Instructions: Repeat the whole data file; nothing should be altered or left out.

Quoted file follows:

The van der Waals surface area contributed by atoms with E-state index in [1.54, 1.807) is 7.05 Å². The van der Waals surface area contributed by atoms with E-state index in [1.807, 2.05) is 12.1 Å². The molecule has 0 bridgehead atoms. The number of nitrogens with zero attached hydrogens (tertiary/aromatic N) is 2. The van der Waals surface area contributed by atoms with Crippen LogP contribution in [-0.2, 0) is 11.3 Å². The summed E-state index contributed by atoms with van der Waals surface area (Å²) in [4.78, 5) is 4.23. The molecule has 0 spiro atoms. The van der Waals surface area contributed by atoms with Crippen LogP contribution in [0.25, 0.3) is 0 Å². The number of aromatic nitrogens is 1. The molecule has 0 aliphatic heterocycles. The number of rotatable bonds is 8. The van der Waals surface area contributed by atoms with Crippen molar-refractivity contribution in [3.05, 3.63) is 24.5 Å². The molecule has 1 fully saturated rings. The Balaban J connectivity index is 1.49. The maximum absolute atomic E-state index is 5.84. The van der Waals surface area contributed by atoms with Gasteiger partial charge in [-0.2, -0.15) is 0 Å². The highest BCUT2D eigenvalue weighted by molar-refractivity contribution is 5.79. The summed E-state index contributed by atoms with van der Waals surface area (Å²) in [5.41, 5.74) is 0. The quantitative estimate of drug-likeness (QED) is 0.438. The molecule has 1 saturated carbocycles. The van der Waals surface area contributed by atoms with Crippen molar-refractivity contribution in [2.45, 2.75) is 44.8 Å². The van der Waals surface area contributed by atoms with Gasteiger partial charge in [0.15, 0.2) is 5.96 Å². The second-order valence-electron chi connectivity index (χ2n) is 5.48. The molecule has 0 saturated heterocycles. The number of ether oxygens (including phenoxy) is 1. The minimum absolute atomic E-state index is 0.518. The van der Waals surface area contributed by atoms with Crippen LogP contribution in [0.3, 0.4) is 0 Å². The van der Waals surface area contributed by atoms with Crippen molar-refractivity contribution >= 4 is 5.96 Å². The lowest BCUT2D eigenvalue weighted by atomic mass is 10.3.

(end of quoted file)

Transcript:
The van der Waals surface area contributed by atoms with E-state index in [1.54, 1.807) is 7.05 Å². The van der Waals surface area contributed by atoms with E-state index in [1.807, 2.05) is 12.1 Å². The molecule has 0 bridgehead atoms. The number of nitrogens with zero attached hydrogens (tertiary/aromatic N) is 2. The van der Waals surface area contributed by atoms with Crippen LogP contribution in [-0.2, 0) is 11.3 Å². The summed E-state index contributed by atoms with van der Waals surface area (Å²) in [4.78, 5) is 4.23. The molecule has 0 spiro atoms. The van der Waals surface area contributed by atoms with Crippen LogP contribution in [0.25, 0.3) is 0 Å². The number of aromatic nitrogens is 1. The molecule has 0 aliphatic heterocycles. The number of rotatable bonds is 8. The van der Waals surface area contributed by atoms with Crippen molar-refractivity contribution in [3.05, 3.63) is 24.5 Å². The molecule has 1 fully saturated rings. The Balaban J connectivity index is 1.49. The maximum absolute atomic E-state index is 5.84. The van der Waals surface area contributed by atoms with Gasteiger partial charge in [-0.2, -0.15) is 0 Å². The highest BCUT2D eigenvalue weighted by molar-refractivity contribution is 5.79. The summed E-state index contributed by atoms with van der Waals surface area (Å²) in [5.41, 5.74) is 0. The quantitative estimate of drug-likeness (QED) is 0.438. The molecule has 1 saturated carbocycles. The van der Waals surface area contributed by atoms with Crippen molar-refractivity contribution in [2.45, 2.75) is 44.8 Å². The van der Waals surface area contributed by atoms with Gasteiger partial charge in [0.15, 0.2) is 5.96 Å². The second-order valence-electron chi connectivity index (χ2n) is 5.48. The molecule has 0 saturated heterocycles. The number of ether oxygens (including phenoxy) is 1. The minimum absolute atomic E-state index is 0.518. The van der Waals surface area contributed by atoms with Crippen LogP contribution in [0.3, 0.4) is 0 Å². The van der Waals surface area contributed by atoms with Crippen molar-refractivity contribution >= 4 is 5.96 Å². The lowest BCUT2D eigenvalue weighted by atomic mass is 10.3.